BMAA (beta-methylamino alanine) is an environmental neurotoxin that is suspected to be a glutamate agonist. Previous studies have shown that glutamate is an excitatory neurotransmitter in the neuromuscular junctions of insects and a neuromodulator in the central nervous system (affecting the central pattern generator for motor output). To explore the possible glutamate-agonist action of BMAA, we fed BMAA to adult fruit flies and quantified their locomotor behavior. We fed BMAA at three different concentrations for four consecutive days and recorded the flies’ behavior for 10 minutes each day. Below are trajectories of individual flies in lenticular arenas, as a function of dosage and time. Black trax represent the floor of the dish, and red represents the ceiling.
We observed that flies
treated with the two lowest concentrations of BMAA walk faster and
spend more time walking. The treated flies do not walk more often
(which would correspond to shorter bouts of inactivity), but their
walking bouts last longer than those of the control flies. These
observations are consistent with BMAA acting as a glutamate agonist in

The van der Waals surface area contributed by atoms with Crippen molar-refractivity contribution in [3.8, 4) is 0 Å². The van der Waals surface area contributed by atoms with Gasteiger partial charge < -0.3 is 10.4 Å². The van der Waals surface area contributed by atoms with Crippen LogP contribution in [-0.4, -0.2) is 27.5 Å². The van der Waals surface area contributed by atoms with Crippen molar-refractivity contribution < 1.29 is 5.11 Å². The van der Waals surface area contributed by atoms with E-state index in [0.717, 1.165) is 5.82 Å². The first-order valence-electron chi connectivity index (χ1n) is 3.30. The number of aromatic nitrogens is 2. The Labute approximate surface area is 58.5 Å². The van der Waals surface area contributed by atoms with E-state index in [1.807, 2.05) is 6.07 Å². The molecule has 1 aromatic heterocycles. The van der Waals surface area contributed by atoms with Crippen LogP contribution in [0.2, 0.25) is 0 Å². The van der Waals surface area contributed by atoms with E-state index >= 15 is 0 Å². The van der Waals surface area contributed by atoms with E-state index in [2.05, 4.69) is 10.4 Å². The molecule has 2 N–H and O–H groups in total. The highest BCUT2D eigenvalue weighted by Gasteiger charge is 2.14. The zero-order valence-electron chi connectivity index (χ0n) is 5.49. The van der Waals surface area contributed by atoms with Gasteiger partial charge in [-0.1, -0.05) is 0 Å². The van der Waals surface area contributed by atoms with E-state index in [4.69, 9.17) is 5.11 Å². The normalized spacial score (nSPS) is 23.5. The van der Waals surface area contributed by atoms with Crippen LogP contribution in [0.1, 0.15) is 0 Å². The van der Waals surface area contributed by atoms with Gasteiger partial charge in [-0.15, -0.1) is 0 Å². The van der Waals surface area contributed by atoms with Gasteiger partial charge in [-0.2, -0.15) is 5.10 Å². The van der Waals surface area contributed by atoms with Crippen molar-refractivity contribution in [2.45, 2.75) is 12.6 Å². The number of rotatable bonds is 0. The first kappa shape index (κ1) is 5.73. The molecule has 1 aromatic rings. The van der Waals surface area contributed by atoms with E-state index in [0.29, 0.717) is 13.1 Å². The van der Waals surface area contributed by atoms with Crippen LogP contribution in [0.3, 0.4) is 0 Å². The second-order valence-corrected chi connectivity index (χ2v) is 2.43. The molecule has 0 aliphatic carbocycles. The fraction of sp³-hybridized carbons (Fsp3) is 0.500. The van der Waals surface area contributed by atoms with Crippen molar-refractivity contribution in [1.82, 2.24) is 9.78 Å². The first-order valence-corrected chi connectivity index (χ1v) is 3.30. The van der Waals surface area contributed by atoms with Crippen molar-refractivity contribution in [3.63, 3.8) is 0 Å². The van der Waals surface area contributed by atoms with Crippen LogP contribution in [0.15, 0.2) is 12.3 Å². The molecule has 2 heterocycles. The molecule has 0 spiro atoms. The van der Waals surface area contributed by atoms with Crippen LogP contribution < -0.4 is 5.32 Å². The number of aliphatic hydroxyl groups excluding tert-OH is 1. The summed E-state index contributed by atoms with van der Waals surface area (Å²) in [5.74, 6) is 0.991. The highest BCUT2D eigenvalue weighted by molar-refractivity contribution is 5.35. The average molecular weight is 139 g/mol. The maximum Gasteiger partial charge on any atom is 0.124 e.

the central complex, one that excites the central pattern
Previous studies on the temporal structure of walking behavior in fruit
flies suggest that the central pattern generator regulates the inactive
phase rather than the walking phase of activity periods. Such a
control system should respond to BMAA with a shortening of the inactive
period and leave the walking period unaffected. This prediction
is not consistent with our observations of flies treated with the two
low BMAA concentrations. At the highest concentration of BMAA,
the flies show severe symptoms: they walk much less than the control
group, exhibit tremors, and experience difficulty standing and righting
themselves after falling.
We are currently exploring why BMAA seems to have a stronger effect on the central pattern generator in the central nervous system than on the neuromuscular junctions and the peripheral nervous system.
A traditional test of fruit-fly motor ability is the climb up a
vertical wall. We record this instincitve behavior
(following a tap-down) in PMMA cuvettes, with treated flies and
controls side by side:
As flies climb up the wall, the 'triangles of support' are digitized step by step:
Not surprisingly, we fnd that flies treated with BMAA stumble more often. We are currrently studying the footfall patterns of treated fruit flies to explore how this glutamate agonist affects walking behavior. Preliminar data suggest that BMAA causes the feet to be place closer to the body, reducing the triangle of support and thereby reducing stability.